The problem is that obtaining an esthetician’s license requires taking 600 hours of beauty school classes — which can cost up to $12,000 — even though the classes don’t teach anything about eyebrow threading.

Fortunately, Dipa will have some persuasive authority in her corner. Our friends at the Institute for Justice won a similar case in Texas in 2015. In Patel v. Texas Department of Licensing & Regulation, the Texas Supreme Court faced a state constitutional challenge to a rule that threaders obtain esthetician licenses requiring 750 hours of irrelevant instruction.

The Texas Supreme Court adopted a new standard of review that was more stringent on regulations impinging on economic liberty than federal “rational basis” review. Notably, Justice Don Willett (now a judge on the U.S. Court of Appeals for the Fifth Circuit), joined by two other colleagues on the nine-member court, insisted in his concurrence that the law would have been struck down even under the rational-basis standard.

If you missed it, then-Judge Willett’s concurrence is worth a read. Indeed, it almost certainly propelled him onto President’s Trump’s list of potential Supreme Court nominees. Here is a sample:

This case concerns far more than whether Ashish Patel can pluck unwanted hair with a strand of thread. This case is fundamentally about the American Dream and the unalienable human right to pursue happiness without curtsying to government on bended knee. It is about whether government can connive with rent-seeking factions to ration liberty unrestrained, and whether judges must submissively uphold even the most risible encroachments.

I’ll be anxiously watching to see if MJI can prove Willett right: irrelevant licenses for eyebrow threaders can’t survive even rational-basis scrutiny. It’s time to free the eyebrow threaders from this hairy situation.

Don’t Cry for Me, Democratic Socialists

When debating socialists, it often feels as if you’re trying to hit a moving target.

Socialism in action, in the words of Robert Lawson and Ben Powell, “sucks.” But as my former colleague Kristian Niemietz explains through a litany of historical examples, countries once claimed to show another way is possible are quickly dismissed as “not real socialism” when things inevitably turn sour.

Debating socialism is more complex still in the contemporary United States. That’s because today’s self-declared “democratic socialists” are trying to re-define what socialism means entirely.

Gone is the lofty aim of collective ownership of the means of production and exchange. Instead, democratic socialism à la Bernie Sanders and Alexandria Ocasio-Cortez combines a commitment to a massively expanded welfare state with a range of microeconomic interventions, support for alternative business-ownership models, labor market regulation, and economic planning in pursuit of environmental goals.

When asked where this “democratic socialism” has been tried and worked, Sanders, Ocasio-Cortez and others cite Scandinavian countries such as Denmark. The Nordic economies are said to happily combine an extensive welfare state with good social outcomes.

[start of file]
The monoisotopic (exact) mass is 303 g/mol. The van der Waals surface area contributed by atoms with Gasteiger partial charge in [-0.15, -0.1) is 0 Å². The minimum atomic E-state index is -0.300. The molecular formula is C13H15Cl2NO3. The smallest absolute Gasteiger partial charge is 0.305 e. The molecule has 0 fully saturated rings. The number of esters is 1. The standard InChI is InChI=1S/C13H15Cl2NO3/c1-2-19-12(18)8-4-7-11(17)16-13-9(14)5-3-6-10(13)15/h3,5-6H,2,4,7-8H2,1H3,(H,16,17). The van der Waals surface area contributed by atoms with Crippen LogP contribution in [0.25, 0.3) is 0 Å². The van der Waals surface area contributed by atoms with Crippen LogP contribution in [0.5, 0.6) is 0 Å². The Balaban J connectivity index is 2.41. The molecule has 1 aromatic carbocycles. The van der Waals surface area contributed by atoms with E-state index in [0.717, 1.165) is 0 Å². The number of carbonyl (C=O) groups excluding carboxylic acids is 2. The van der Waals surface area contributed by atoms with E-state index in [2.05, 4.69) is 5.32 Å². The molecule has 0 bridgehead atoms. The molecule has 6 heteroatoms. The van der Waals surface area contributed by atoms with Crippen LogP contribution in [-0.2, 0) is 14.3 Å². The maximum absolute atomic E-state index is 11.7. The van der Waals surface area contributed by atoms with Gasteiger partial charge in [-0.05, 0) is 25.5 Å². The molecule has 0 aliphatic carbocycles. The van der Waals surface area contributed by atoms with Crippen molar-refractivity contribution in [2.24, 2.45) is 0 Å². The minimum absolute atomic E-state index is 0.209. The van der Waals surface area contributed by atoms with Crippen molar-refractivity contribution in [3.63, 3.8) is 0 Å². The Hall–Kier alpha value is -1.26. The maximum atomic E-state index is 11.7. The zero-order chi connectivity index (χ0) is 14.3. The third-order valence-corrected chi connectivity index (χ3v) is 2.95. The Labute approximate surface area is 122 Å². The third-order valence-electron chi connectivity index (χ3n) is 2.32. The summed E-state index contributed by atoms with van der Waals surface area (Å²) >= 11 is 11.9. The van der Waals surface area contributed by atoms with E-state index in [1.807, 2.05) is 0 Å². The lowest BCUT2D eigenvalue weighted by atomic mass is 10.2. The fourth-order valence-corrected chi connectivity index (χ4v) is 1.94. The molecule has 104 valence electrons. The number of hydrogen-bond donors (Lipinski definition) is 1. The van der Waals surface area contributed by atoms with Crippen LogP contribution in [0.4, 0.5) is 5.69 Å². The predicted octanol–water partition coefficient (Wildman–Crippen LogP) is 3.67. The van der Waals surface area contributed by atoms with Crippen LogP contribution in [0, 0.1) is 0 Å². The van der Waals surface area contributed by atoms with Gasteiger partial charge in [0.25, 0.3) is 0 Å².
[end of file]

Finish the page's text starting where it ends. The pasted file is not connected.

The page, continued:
But while Scandinavian countries have extensive social insurance, they are robust market economies that spurn highly intrusive economic controls and regulations. That’s why in 2015, the Danish Prime Minister made clear: “Denmark is far from a socialist planned economy. Denmark is a market economy.”

In Sweden, good social outcomes and low inequality predated the welfare state. There is lots of evidence that there the economy grew much more slowly between the 1970s and 1990s when the state was more economically interventionist (as I outlined on Fox Business when prominent democratic socialist Bhaskar Sunkara highlighted that era as something to aspire to). Indeed, Johan Norberg has explained how Sweden has fundamentally shifted away even from a democratic socialist model in recent decades.

If contemporary Nordic economies are not “democratic socialist” then, do any other countries indicate what the American fate might be under these types of policies?

A recent J.P. Morgan research note broadened the search and:

looked for countries that, relative to the U.S., are characterized by:

  • Higher personal and corporate tax rates, and higher government spending
  • More worker protections restricting the ability of companies to hire and fire, and less flexibility for companies to set wages based on worker productivity and/or to hire foreign labor
  • More reliance on regulation, more constraints on real estate development, more anti-trust enforcement and more state intervention in product markets; and a shift away from a shareholder-centric business model
  • More protections for workers and domestic industries through tariff and non-tariff barriers, and more constraints on capital inflows and outflows

It concluded:

I couldn’t find any country that ticked all these democratic socialist boxes, but I did find one that came close: Argentina, which has defaulted 7 times since its independence in 1816, which has seen the largest relative standard of living decline in the world since 1900, and which is on the brink of political and economic chaos again in 2019.